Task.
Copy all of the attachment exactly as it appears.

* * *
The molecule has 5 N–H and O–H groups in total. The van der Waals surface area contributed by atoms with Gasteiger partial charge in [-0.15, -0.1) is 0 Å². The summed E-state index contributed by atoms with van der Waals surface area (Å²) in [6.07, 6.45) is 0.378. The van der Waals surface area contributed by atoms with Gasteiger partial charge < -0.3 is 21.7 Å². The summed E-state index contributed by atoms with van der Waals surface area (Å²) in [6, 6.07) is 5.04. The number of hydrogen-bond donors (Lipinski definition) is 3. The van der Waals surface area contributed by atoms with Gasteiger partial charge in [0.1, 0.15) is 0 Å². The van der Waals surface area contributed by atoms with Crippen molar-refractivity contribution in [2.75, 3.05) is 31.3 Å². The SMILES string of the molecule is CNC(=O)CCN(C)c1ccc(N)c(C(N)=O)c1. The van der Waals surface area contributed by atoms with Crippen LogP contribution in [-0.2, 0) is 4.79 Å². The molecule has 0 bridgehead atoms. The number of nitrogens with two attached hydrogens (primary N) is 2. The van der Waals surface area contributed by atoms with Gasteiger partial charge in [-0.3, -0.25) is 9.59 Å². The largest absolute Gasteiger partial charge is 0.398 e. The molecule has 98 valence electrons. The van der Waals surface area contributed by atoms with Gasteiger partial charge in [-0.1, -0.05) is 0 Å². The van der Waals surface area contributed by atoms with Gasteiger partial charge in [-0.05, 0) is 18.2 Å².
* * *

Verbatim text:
The molecule has 5 N–H and O–H groups in total. The van der Waals surface area contributed by atoms with Gasteiger partial charge in [-0.15, -0.1) is 0 Å². The summed E-state index contributed by atoms with van der Waals surface area (Å²) in [6.07, 6.45) is 0.378. The van der Waals surface area contributed by atoms with Gasteiger partial charge < -0.3 is 21.7 Å². The summed E-state index contributed by atoms with van der Waals surface area (Å²) in [6, 6.07) is 5.04. The number of hydrogen-bond donors (Lipinski definition) is 3. The van der Waals surface area contributed by atoms with Gasteiger partial charge in [0.1, 0.15) is 0 Å². The van der Waals surface area contributed by atoms with Crippen molar-refractivity contribution in [2.75, 3.05) is 31.3 Å². The SMILES string of the molecule is CNC(=O)CCN(C)c1ccc(N)c(C(N)=O)c1. The van der Waals surface area contributed by atoms with Crippen LogP contribution in [-0.2, 0) is 4.79 Å². The molecule has 0 bridgehead atoms. The number of nitrogens with two attached hydrogens (primary N) is 2. The van der Waals surface area contributed by atoms with Gasteiger partial charge in [-0.3, -0.25) is 9.59 Å². The largest absolute Gasteiger partial charge is 0.398 e. The molecule has 98 valence electrons. The van der Waals surface area contributed by atoms with Gasteiger partial charge in [-0.1, -0.05) is 0 Å². The van der Waals surface area contributed by atoms with Gasteiger partial charge in [-0.05, 0) is 18.2 Å².